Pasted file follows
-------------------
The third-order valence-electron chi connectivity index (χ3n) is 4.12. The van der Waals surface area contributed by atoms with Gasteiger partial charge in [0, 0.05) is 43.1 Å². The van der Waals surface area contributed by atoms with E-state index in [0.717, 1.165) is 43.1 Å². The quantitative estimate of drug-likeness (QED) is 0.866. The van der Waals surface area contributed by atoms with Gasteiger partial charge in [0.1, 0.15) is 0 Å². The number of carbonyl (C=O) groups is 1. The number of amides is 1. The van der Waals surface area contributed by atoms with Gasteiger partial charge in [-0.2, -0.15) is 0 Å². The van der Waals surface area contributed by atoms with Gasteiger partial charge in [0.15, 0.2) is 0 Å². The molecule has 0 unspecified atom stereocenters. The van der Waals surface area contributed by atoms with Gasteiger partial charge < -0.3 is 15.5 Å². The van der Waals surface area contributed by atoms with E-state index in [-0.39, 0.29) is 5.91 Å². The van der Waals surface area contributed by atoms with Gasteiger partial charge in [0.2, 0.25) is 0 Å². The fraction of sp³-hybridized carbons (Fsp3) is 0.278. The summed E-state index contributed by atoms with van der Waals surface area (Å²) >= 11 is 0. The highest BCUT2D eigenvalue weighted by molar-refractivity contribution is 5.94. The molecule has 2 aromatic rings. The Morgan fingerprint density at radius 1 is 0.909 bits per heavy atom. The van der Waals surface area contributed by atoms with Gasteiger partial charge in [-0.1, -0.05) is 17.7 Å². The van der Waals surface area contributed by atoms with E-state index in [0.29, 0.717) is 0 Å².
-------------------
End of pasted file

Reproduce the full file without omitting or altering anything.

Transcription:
The third-order valence-electron chi connectivity index (χ3n) is 4.12. The van der Waals surface area contributed by atoms with Gasteiger partial charge in [0, 0.05) is 43.1 Å². The van der Waals surface area contributed by atoms with E-state index in [0.717, 1.165) is 43.1 Å². The quantitative estimate of drug-likeness (QED) is 0.866. The van der Waals surface area contributed by atoms with Gasteiger partial charge in [0.1, 0.15) is 0 Å². The number of carbonyl (C=O) groups is 1. The number of amides is 1. The van der Waals surface area contributed by atoms with Gasteiger partial charge in [-0.2, -0.15) is 0 Å². The van der Waals surface area contributed by atoms with Gasteiger partial charge in [0.15, 0.2) is 0 Å². The molecule has 0 unspecified atom stereocenters. The van der Waals surface area contributed by atoms with Gasteiger partial charge < -0.3 is 15.5 Å². The van der Waals surface area contributed by atoms with E-state index in [-0.39, 0.29) is 5.91 Å². The van der Waals surface area contributed by atoms with Gasteiger partial charge in [0.2, 0.25) is 0 Å². The fraction of sp³-hybridized carbons (Fsp3) is 0.278. The summed E-state index contributed by atoms with van der Waals surface area (Å²) >= 11 is 0. The highest BCUT2D eigenvalue weighted by molar-refractivity contribution is 5.94. The molecule has 2 aromatic rings. The Morgan fingerprint density at radius 1 is 0.909 bits per heavy atom. The van der Waals surface area contributed by atoms with Gasteiger partial charge in [-0.1, -0.05) is 17.7 Å². The van der Waals surface area contributed by atoms with E-state index in [0.29, 0.717) is 0 Å².